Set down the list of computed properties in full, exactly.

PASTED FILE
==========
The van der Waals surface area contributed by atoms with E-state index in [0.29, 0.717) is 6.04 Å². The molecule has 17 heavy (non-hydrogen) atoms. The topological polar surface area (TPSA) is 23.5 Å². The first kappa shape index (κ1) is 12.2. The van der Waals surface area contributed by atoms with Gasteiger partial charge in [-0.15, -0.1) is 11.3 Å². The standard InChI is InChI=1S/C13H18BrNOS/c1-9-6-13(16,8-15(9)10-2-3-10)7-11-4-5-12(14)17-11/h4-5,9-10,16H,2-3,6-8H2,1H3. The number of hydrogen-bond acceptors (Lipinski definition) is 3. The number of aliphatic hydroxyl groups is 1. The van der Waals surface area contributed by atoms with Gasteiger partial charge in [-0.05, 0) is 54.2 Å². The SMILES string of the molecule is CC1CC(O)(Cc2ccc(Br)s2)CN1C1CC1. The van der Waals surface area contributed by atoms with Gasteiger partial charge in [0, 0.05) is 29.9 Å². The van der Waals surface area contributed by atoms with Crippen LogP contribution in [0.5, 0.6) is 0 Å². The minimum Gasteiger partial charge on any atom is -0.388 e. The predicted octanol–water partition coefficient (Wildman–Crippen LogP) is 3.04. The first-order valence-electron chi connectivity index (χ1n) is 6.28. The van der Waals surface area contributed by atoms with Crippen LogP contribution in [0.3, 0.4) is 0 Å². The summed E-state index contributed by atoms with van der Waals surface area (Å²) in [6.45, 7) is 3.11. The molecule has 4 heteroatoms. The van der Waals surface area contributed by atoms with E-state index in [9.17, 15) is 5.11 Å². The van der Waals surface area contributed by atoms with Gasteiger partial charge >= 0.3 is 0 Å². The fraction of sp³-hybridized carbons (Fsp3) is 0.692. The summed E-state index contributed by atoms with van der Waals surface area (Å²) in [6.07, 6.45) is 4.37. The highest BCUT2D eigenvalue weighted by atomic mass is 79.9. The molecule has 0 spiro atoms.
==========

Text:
The van der Waals surface area contributed by atoms with E-state index in [0.29, 0.717) is 6.04 Å². The molecule has 17 heavy (non-hydrogen) atoms. The topological polar surface area (TPSA) is 23.5 Å². The first kappa shape index (κ1) is 12.2. The van der Waals surface area contributed by atoms with Gasteiger partial charge in [-0.15, -0.1) is 11.3 Å². The standard InChI is InChI=1S/C13H18BrNOS/c1-9-6-13(16,8-15(9)10-2-3-10)7-11-4-5-12(14)17-11/h4-5,9-10,16H,2-3,6-8H2,1H3. The number of hydrogen-bond acceptors (Lipinski definition) is 3. The number of aliphatic hydroxyl groups is 1. The van der Waals surface area contributed by atoms with Gasteiger partial charge in [-0.05, 0) is 54.2 Å². The SMILES string of the molecule is CC1CC(O)(Cc2ccc(Br)s2)CN1C1CC1. The van der Waals surface area contributed by atoms with Gasteiger partial charge in [0, 0.05) is 29.9 Å². The van der Waals surface area contributed by atoms with Crippen LogP contribution in [0.5, 0.6) is 0 Å². The minimum Gasteiger partial charge on any atom is -0.388 e. The predicted octanol–water partition coefficient (Wildman–Crippen LogP) is 3.04. The first-order valence-electron chi connectivity index (χ1n) is 6.28. The van der Waals surface area contributed by atoms with Crippen LogP contribution in [0.3, 0.4) is 0 Å². The summed E-state index contributed by atoms with van der Waals surface area (Å²) in [6.45, 7) is 3.11. The molecule has 4 heteroatoms. The van der Waals surface area contributed by atoms with E-state index in [9.17, 15) is 5.11 Å². The van der Waals surface area contributed by atoms with Gasteiger partial charge >= 0.3 is 0 Å². The fraction of sp³-hybridized carbons (Fsp3) is 0.692. The summed E-state index contributed by atoms with van der Waals surface area (Å²) in [6.07, 6.45) is 4.37. The highest BCUT2D eigenvalue weighted by atomic mass is 79.9. The molecule has 0 spiro atoms.